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The Pandemic And Politics In 2021

Vice President-elect Kamala Harris is administered a COVID-19 vaccine by registered nurse Patricia Cummings at the United Medical Center in Washington, DC.
Vice President-elect Kamala Harris is administered a COVID-19 vaccine by registered nurse Patricia Cummings at the United Medical Center in Washington, DC.

We all have a lot of hopes for 2021. It could be the year the United States bounces back from the coronavirus pandemic. We could start to heal after the devastating losses it caused. But there are still so many unknowns. As we head into a new year, we’ve got a new incoming president and a vaccine rollout underway. Journalist Ed Yong wrote about what could come next, for The Atlantic:

The pandemic will end not with a declaration, but with a long, protracted exhalation. Even if everything goes according to plan, which is a significant if, the horrors of 2020 will leave lasting legacies. A pummeled health-care system will be reeling, short-staffed, and facing new surges of people with long-haul symptoms or mental-health problems. Social gaps that were widened will be further torn apart. Grief will turn into trauma. And a nation that has begun to return to normal will have to decide whether to remember that normal led to this. “We’re trying to get through this with a vaccine without truly exploring our soul,” said Mike Osterholm, an epidemiologist at the University of Minnesota.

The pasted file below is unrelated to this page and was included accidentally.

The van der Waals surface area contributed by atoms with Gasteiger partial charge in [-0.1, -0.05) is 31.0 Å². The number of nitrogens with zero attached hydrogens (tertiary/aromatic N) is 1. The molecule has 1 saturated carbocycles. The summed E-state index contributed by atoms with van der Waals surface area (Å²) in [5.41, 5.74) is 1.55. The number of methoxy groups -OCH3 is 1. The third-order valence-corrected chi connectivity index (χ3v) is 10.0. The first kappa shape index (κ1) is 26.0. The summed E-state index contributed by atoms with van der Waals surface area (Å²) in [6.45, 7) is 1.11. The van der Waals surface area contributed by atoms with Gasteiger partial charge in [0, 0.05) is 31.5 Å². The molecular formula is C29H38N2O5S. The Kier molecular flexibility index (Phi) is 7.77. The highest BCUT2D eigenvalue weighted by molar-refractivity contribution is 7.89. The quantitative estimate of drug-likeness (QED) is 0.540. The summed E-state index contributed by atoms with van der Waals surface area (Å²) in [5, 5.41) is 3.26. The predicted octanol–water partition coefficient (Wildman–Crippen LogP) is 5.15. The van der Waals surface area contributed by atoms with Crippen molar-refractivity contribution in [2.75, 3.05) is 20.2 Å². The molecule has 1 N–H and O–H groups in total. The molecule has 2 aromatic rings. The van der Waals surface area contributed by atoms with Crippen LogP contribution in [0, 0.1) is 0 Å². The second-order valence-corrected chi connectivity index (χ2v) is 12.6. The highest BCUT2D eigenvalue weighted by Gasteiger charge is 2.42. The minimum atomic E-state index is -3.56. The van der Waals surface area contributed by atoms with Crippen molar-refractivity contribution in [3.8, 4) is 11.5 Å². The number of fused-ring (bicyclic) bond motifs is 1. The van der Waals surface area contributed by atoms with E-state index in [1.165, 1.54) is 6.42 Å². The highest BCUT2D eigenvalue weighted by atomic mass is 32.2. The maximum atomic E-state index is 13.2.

The outcome of the dual Georgia Senate runoffs will determine the makeup of the Senate. We’ve got the second half of a Supreme Court term. And we’re still learning more about the long-term effects of COVID-19. 

To help make sense of what to expect in the year ahead, we’re hosting a special 2021 preview edition of the News Roundup.

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